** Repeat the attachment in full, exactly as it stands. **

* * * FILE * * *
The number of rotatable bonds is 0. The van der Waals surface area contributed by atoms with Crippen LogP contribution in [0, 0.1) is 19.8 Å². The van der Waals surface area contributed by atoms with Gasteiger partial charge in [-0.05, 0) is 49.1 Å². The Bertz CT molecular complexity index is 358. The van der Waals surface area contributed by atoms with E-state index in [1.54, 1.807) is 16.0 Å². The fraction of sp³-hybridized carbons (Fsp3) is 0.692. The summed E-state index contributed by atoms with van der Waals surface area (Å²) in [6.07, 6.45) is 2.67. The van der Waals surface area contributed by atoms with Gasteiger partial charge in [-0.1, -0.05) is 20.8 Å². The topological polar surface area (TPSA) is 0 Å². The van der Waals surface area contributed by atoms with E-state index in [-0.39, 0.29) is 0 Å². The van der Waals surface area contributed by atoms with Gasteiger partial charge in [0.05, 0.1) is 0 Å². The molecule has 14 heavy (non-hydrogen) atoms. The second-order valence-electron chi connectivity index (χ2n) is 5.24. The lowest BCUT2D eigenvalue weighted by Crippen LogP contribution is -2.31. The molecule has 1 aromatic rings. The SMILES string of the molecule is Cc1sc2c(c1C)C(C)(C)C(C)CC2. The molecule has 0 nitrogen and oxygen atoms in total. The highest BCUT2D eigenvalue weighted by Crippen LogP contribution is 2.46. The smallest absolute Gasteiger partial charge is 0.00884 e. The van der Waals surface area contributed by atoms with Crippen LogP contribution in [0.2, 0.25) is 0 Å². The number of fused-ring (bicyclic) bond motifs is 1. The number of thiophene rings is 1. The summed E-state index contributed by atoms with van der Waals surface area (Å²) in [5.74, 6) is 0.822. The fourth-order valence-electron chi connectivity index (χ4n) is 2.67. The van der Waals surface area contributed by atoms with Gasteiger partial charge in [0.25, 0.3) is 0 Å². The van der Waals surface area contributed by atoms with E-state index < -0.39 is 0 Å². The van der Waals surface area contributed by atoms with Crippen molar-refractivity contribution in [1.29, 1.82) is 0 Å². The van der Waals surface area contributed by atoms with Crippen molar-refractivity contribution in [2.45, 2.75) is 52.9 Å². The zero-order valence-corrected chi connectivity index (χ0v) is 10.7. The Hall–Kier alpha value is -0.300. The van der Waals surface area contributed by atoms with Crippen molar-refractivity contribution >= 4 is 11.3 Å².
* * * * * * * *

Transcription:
The number of rotatable bonds is 0. The van der Waals surface area contributed by atoms with Crippen LogP contribution in [0, 0.1) is 19.8 Å². The van der Waals surface area contributed by atoms with Gasteiger partial charge in [-0.05, 0) is 49.1 Å². The Bertz CT molecular complexity index is 358. The van der Waals surface area contributed by atoms with E-state index in [1.54, 1.807) is 16.0 Å². The fraction of sp³-hybridized carbons (Fsp3) is 0.692. The summed E-state index contributed by atoms with van der Waals surface area (Å²) in [6.07, 6.45) is 2.67. The van der Waals surface area contributed by atoms with Gasteiger partial charge in [-0.1, -0.05) is 20.8 Å². The topological polar surface area (TPSA) is 0 Å². The van der Waals surface area contributed by atoms with E-state index in [-0.39, 0.29) is 0 Å². The van der Waals surface area contributed by atoms with Gasteiger partial charge in [0.05, 0.1) is 0 Å². The molecule has 14 heavy (non-hydrogen) atoms. The second-order valence-electron chi connectivity index (χ2n) is 5.24. The lowest BCUT2D eigenvalue weighted by Crippen LogP contribution is -2.31. The molecule has 1 aromatic rings. The SMILES string of the molecule is Cc1sc2c(c1C)C(C)(C)C(C)CC2. The molecule has 0 nitrogen and oxygen atoms in total. The highest BCUT2D eigenvalue weighted by Crippen LogP contribution is 2.46. The smallest absolute Gasteiger partial charge is 0.00884 e. The van der Waals surface area contributed by atoms with Crippen LogP contribution in [0.2, 0.25) is 0 Å². The number of fused-ring (bicyclic) bond motifs is 1. The number of thiophene rings is 1. The summed E-state index contributed by atoms with van der Waals surface area (Å²) in [5.74, 6) is 0.822. The fourth-order valence-electron chi connectivity index (χ4n) is 2.67. The van der Waals surface area contributed by atoms with Gasteiger partial charge in [0.25, 0.3) is 0 Å². The van der Waals surface area contributed by atoms with E-state index < -0.39 is 0 Å². The van der Waals surface area contributed by atoms with Crippen molar-refractivity contribution in [1.29, 1.82) is 0 Å². The van der Waals surface area contributed by atoms with Crippen molar-refractivity contribution in [2.45, 2.75) is 52.9 Å². The zero-order valence-corrected chi connectivity index (χ0v) is 10.7. The Hall–Kier alpha value is -0.300. The van der Waals surface area contributed by atoms with Crippen molar-refractivity contribution >= 4 is 11.3 Å².